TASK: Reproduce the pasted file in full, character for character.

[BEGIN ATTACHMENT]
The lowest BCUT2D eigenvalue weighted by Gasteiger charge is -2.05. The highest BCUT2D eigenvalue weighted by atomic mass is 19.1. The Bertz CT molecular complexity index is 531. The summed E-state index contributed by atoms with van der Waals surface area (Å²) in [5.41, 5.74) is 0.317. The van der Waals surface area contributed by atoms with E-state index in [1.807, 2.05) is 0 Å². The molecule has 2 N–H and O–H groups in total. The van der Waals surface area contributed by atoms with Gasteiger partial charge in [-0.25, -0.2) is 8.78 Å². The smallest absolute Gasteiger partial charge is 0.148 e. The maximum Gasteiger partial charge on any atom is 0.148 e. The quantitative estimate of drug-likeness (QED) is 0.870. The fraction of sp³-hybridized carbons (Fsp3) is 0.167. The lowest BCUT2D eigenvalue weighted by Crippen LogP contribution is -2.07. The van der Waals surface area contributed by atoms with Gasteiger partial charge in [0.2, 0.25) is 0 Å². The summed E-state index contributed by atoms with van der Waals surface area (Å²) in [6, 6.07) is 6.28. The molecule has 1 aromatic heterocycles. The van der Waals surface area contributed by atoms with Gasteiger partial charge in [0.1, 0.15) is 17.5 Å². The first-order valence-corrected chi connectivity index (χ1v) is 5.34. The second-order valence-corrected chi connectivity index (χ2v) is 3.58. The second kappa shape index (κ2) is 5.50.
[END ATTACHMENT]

The lowest BCUT2D eigenvalue weighted by Gasteiger charge is -2.05. The highest BCUT2D eigenvalue weighted by atomic mass is 19.1. The Bertz CT molecular complexity index is 531. The summed E-state index contributed by atoms with van der Waals surface area (Å²) in [5.41, 5.74) is 0.317. The van der Waals surface area contributed by atoms with E-state index in [1.807, 2.05) is 0 Å². The molecule has 2 N–H and O–H groups in total. The van der Waals surface area contributed by atoms with Gasteiger partial charge in [-0.25, -0.2) is 8.78 Å². The smallest absolute Gasteiger partial charge is 0.148 e. The maximum Gasteiger partial charge on any atom is 0.148 e. The quantitative estimate of drug-likeness (QED) is 0.870. The fraction of sp³-hybridized carbons (Fsp3) is 0.167. The lowest BCUT2D eigenvalue weighted by Crippen LogP contribution is -2.07. The van der Waals surface area contributed by atoms with Gasteiger partial charge in [0.2, 0.25) is 0 Å². The summed E-state index contributed by atoms with van der Waals surface area (Å²) in [6, 6.07) is 6.28. The molecule has 1 aromatic heterocycles. The van der Waals surface area contributed by atoms with Gasteiger partial charge in [0.1, 0.15) is 17.5 Å². The first-order valence-corrected chi connectivity index (χ1v) is 5.34. The second-order valence-corrected chi connectivity index (χ2v) is 3.58. The second kappa shape index (κ2) is 5.50.